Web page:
An Elderly Man With New Lethargy and Abnormal Chest Radiography Findings
Ronald N. Rubin, MD—Series Editor
Rubin RN. An elderly man with new lethargy and abnormal chest radiography findings. Consultant. 2019;59(4):113-114, 117.
The family of an 88-year-old man brought him to the office out of concern for changes in his status. He lived at home with his family, and despite being somewhat debilitated due to his age and coexisting medical conditions, he was usually able to at least minimally navigate through common household activities, such as taking meals with the family and enjoying evening television time. However, over the past week, he had become more lethargic and poorly responsive to the point that he could not get up from a chair and slept most of the time. There had been no obvious or specific symptoms such as cough or sputum production. His history is positive for congestive heart failure (CHF), which had been reasonably managed with an angiotensin-converting enzyme inhibitor and diuretics.
In the office, the man appeared lethargic. Vital signs were as follows: blood pressure, 150/70 mm Hg; temperature, 37.8°C; pulse, 88 beats/min; respiratory rate, 18 breaths/min, oxygen saturation as measured with pulse oximetry, 88% (with a prompt increase to 93% with administration of oxygen via nasal cannula). He had somewhat dehydrated mucosa. Cardiac examination findings were normal, but the chest examination demonstrated diminished breath sounds and dullness in the left lung base. There was also 1+ pedal edema bilaterally.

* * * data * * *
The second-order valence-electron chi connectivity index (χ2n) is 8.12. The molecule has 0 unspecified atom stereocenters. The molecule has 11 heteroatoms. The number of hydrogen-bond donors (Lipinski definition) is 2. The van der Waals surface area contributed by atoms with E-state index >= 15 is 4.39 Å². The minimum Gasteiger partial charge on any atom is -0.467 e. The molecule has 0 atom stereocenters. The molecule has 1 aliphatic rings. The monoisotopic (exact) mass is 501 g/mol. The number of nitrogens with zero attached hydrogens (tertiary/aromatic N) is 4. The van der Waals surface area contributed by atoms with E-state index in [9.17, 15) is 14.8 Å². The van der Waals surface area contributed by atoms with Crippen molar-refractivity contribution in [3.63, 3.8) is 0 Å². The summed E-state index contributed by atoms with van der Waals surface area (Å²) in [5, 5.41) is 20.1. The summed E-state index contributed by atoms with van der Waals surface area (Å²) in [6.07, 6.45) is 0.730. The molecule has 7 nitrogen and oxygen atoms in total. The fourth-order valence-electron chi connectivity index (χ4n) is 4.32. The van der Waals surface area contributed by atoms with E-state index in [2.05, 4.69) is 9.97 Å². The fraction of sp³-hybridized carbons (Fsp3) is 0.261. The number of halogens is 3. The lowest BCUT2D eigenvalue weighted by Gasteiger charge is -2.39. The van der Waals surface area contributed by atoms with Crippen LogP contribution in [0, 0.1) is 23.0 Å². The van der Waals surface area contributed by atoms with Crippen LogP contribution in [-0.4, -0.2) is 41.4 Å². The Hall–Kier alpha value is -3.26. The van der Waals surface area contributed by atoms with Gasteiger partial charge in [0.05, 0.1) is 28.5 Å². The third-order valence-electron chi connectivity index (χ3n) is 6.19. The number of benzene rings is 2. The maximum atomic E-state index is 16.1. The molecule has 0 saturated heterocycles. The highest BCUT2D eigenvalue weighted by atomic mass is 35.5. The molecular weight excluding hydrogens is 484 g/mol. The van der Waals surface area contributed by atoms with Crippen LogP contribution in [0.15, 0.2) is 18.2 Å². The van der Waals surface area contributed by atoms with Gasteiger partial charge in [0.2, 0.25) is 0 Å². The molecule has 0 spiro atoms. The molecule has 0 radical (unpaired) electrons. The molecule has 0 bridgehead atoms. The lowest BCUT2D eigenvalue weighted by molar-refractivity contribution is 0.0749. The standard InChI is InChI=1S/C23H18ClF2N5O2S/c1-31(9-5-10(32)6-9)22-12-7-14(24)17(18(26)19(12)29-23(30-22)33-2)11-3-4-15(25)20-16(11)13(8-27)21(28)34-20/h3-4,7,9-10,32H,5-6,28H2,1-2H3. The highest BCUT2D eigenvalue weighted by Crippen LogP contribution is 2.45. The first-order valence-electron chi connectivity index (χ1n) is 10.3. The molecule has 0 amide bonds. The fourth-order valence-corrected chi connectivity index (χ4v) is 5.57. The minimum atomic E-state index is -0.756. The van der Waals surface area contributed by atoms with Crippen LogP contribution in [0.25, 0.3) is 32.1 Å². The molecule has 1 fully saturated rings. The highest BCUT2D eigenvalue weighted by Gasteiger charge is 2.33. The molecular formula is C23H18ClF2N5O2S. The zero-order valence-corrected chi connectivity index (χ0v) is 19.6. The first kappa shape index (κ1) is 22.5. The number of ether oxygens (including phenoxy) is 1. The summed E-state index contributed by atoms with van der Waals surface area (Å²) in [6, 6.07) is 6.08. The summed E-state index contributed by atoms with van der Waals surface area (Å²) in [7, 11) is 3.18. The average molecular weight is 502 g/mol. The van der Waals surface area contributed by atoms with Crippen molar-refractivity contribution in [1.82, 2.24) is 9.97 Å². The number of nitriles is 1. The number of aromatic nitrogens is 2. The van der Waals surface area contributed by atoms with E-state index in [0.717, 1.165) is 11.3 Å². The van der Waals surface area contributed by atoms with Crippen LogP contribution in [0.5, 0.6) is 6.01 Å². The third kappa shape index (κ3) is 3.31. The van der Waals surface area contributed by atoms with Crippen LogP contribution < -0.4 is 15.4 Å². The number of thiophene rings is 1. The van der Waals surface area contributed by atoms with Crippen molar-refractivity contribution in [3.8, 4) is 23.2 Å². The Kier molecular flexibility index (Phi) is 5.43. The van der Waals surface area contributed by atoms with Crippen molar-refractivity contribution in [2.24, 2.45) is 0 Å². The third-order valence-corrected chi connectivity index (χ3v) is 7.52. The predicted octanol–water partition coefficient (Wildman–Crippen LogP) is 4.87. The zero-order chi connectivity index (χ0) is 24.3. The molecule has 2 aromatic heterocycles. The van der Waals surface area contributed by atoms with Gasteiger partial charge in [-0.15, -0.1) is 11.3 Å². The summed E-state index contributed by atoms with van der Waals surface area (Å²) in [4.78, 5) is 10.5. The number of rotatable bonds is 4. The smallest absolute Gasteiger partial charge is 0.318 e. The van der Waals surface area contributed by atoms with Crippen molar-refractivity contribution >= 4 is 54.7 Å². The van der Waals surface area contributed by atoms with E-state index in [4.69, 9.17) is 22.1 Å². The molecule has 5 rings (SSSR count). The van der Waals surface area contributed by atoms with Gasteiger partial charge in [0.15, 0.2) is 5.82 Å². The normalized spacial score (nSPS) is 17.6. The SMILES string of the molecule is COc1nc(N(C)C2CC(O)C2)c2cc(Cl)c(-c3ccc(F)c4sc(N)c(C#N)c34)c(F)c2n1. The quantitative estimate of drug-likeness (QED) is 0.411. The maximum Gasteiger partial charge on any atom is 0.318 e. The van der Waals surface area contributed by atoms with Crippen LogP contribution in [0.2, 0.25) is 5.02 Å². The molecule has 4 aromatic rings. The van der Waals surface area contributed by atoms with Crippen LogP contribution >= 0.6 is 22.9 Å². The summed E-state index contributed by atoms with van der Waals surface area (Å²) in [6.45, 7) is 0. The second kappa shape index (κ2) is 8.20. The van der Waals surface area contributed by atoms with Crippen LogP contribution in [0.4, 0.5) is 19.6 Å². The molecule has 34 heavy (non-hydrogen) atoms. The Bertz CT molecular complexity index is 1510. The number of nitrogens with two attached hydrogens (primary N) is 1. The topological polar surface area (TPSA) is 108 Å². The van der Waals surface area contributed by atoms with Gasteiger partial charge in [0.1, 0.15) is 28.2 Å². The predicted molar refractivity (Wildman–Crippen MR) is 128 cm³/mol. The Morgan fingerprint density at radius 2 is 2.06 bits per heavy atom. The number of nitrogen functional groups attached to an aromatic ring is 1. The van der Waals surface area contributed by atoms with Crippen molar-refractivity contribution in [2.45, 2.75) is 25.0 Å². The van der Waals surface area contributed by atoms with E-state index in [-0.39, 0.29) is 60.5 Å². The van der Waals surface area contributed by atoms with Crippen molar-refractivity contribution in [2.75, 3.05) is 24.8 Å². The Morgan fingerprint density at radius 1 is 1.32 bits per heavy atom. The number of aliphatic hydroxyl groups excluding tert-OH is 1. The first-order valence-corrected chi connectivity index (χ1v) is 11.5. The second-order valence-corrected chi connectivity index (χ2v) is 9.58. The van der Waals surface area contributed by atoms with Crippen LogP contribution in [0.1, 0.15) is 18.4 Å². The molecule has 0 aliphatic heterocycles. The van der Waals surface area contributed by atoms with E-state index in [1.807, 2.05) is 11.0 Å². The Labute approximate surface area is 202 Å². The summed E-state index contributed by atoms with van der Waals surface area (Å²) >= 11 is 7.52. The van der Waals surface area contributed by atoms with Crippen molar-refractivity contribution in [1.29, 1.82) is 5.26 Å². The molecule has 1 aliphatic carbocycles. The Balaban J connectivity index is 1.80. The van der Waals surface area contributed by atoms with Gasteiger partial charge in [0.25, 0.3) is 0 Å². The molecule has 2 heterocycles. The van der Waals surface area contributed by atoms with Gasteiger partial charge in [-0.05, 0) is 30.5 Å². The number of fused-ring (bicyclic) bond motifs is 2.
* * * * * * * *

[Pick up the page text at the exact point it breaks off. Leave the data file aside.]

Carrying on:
A complete blood cell count showed a hemoglobin level of 11.9 g/dL, a normal platelet count, and a white blood cell (WBC) count of 10,900/µL with 85% polymorphonuclear neutrophils. A metabolic panel showed a normal glucose level, a sodium level of 132 mEq/L, a blood urea nitrogen level of 31 mg/dL, and a creatinine level of 2.2 mg/dL. The serum albumin was 3.0 g/dL, the lactate dehydrogenase (LDH) was 225 U/L, and the brain-type natriuretic peptide was 390 pg/mL.
Chest radiographs revealed an an infiltrate in the left lower lobe but were indeterminate for the presence of fluid. Subsequent point-of-care ultrasonography revealed moderate left pleural effusion with septation, which was sampled via thoracentesis with the following findings: amber fluid with a red blood cell count of 1900/µL, a WBC count of 294/µL, a fluid protein level of 4.9 g/dL, a fluid LDH level of 210 U/L, and a pH of 7.36.
Blood and fluid specimens were sent for culture, and appropriate antibiotics for community-acquired pneumonia were initiated.